Houses in Multiple Occupation (HMO) Minimum Standards
Coronavirus (COVID-19): guidance for landlords and managing agents in the private rented sector:
What is an HMO?
Under the Housing Act 2004 an HMO is:
- an entire house or flat occupied by three or more tenants who form two or more households and who share a kitchen, bathroom or toilet
- a house that has been converted into bedsits or other non-self-contained accommodation and occupied by three or more tenants, forming two or more households and sharing a kitchen, bathroom or toilet
- a converted house which contains one or more flats which are not wholly self-contained and which is occupied by three or more tenants occupying two or more households
- a building converted entirely into self-contained flats where less than two thirds are in owner occupation and where the conversion did not comply with the 1991 Building Regulations
- HMO Legislation (external link).
The Housing Act 2004 provides for the mandatory licensing of certain HMOs.
Generally an HMO will need a mandatory licence if it is:
- Shared by five or more people and
- Has three or more storeys (including basements, attics and commercial units
“Bedsits” mean, for the purpose of this standard, HMOs which comprise a number of separatenon-self-contained bedsit lettings. Cooking and food preparation facilities are provided within the individual units of accommodation, although some occupants may share a communal kitchen, and toilets and bathing/washing facilities will mostly be shared. Each bedsit will be let to separate individuals or couples with the occupant(s) of each living independently of all others.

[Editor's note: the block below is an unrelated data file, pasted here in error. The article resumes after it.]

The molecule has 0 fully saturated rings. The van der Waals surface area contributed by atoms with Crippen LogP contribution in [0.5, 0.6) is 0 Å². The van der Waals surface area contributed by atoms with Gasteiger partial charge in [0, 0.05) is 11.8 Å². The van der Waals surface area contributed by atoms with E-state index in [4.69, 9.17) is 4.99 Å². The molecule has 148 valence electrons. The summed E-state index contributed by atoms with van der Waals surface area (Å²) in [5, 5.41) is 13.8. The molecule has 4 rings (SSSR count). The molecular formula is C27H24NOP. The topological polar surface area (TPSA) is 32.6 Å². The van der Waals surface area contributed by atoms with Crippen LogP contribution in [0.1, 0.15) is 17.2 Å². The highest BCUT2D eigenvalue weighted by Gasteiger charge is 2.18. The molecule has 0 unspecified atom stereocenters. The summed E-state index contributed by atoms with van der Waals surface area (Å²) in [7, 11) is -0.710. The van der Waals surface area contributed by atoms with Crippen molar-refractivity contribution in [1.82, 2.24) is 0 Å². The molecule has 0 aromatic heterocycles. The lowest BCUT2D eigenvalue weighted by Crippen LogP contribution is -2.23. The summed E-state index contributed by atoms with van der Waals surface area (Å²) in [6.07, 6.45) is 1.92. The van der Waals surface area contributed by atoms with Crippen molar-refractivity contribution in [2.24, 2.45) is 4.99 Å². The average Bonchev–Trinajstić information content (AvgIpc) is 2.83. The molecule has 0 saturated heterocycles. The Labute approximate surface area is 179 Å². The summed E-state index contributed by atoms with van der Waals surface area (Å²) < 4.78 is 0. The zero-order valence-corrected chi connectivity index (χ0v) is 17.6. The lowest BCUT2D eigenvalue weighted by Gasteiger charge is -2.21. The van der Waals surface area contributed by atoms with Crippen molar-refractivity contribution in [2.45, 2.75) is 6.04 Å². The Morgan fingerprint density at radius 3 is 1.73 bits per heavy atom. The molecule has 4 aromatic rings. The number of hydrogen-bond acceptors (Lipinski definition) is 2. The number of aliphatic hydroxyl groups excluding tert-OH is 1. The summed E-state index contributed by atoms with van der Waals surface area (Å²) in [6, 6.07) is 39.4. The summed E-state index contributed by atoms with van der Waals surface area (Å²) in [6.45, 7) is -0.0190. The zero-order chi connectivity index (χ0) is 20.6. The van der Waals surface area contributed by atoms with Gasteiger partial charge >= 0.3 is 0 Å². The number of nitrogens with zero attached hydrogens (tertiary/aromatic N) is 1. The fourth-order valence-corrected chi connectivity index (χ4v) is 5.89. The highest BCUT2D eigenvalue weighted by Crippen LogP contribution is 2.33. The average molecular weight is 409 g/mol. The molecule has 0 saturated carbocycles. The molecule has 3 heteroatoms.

“Bedsit-type HMO” means, for the purpose of this standard, HMOs which comprise a number of separate non-self-contained individual room lettings where a communal shared kitchen is provided. There is no cooking within the individual lettings. A communal living room may be provided. There are usually individual tenancies rather than a single joint tenancy. Bedroom doors will usually be lockable. Initially there may be little or no social interaction amongst the residents although this may change over a period of time.
“Shared houses” mean, for the purposes of this standard, HMOs where the whole property has been rented out by an identifiable group of sharers such as students, work colleagues or friends as joint tenants. Each occupant normally has their own bedroom but they share the kitchen, dining facilities, bathroom, WC, living room and all other parts of the house.
“Self Contained Flats” mean, for the purposes of this standard, houses or buildings which are constructed as or converted entirely into self-contained flats, even if certain facilities are located outside the main door of the flat.